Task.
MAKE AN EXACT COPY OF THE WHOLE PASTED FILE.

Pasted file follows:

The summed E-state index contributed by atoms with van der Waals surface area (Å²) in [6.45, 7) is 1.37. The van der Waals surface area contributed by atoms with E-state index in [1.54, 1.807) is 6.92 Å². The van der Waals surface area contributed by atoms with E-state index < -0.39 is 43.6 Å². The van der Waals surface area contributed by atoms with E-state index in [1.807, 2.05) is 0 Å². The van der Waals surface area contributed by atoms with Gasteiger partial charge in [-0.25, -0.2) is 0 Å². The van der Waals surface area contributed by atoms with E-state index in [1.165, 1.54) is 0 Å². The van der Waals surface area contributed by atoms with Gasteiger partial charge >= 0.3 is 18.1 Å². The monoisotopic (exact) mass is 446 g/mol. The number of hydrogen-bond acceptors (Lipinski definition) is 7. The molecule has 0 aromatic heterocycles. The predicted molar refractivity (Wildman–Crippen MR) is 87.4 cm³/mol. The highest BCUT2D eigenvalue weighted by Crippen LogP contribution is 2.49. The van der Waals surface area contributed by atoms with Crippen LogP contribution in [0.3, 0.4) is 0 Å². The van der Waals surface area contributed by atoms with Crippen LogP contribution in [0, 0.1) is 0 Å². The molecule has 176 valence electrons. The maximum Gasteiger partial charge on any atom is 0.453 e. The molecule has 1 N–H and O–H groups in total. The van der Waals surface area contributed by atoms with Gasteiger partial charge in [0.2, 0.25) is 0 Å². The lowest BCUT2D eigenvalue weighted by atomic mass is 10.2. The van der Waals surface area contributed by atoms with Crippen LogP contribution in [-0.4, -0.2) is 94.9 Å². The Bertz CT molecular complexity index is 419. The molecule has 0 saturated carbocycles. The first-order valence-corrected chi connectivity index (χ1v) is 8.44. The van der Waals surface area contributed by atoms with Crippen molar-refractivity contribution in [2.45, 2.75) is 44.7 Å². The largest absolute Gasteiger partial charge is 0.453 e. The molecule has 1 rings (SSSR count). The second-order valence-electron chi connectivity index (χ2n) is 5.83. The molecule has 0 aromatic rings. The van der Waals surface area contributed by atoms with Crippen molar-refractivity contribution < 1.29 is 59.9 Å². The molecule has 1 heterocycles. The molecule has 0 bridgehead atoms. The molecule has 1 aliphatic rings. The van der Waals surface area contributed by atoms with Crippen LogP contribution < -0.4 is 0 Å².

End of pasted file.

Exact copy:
The summed E-state index contributed by atoms with van der Waals surface area (Å²) in [6.45, 7) is 1.37. The van der Waals surface area contributed by atoms with E-state index in [1.54, 1.807) is 6.92 Å². The van der Waals surface area contributed by atoms with E-state index < -0.39 is 43.6 Å². The van der Waals surface area contributed by atoms with E-state index in [1.807, 2.05) is 0 Å². The van der Waals surface area contributed by atoms with Gasteiger partial charge in [-0.25, -0.2) is 0 Å². The van der Waals surface area contributed by atoms with E-state index in [1.165, 1.54) is 0 Å². The van der Waals surface area contributed by atoms with Gasteiger partial charge >= 0.3 is 18.1 Å². The monoisotopic (exact) mass is 446 g/mol. The number of hydrogen-bond acceptors (Lipinski definition) is 7. The molecule has 0 aromatic heterocycles. The predicted molar refractivity (Wildman–Crippen MR) is 87.4 cm³/mol. The highest BCUT2D eigenvalue weighted by Crippen LogP contribution is 2.49. The van der Waals surface area contributed by atoms with Crippen LogP contribution in [0.3, 0.4) is 0 Å². The van der Waals surface area contributed by atoms with Crippen LogP contribution in [0, 0.1) is 0 Å². The molecule has 176 valence electrons. The maximum Gasteiger partial charge on any atom is 0.453 e. The molecule has 1 N–H and O–H groups in total. The van der Waals surface area contributed by atoms with Gasteiger partial charge in [0.2, 0.25) is 0 Å². The lowest BCUT2D eigenvalue weighted by atomic mass is 10.2. The van der Waals surface area contributed by atoms with Crippen LogP contribution in [-0.4, -0.2) is 94.9 Å². The Bertz CT molecular complexity index is 419. The molecule has 0 saturated carbocycles. The first-order valence-corrected chi connectivity index (χ1v) is 8.44. The van der Waals surface area contributed by atoms with Crippen molar-refractivity contribution in [2.45, 2.75) is 44.7 Å². The largest absolute Gasteiger partial charge is 0.453 e. The molecule has 1 rings (SSSR count). The second-order valence-electron chi connectivity index (χ2n) is 5.83. The molecule has 0 aromatic rings. The van der Waals surface area contributed by atoms with Crippen molar-refractivity contribution < 1.29 is 59.9 Å². The molecule has 1 heterocycles. The molecule has 0 bridgehead atoms. The molecule has 1 aliphatic rings. The van der Waals surface area contributed by atoms with Crippen LogP contribution < -0.4 is 0 Å².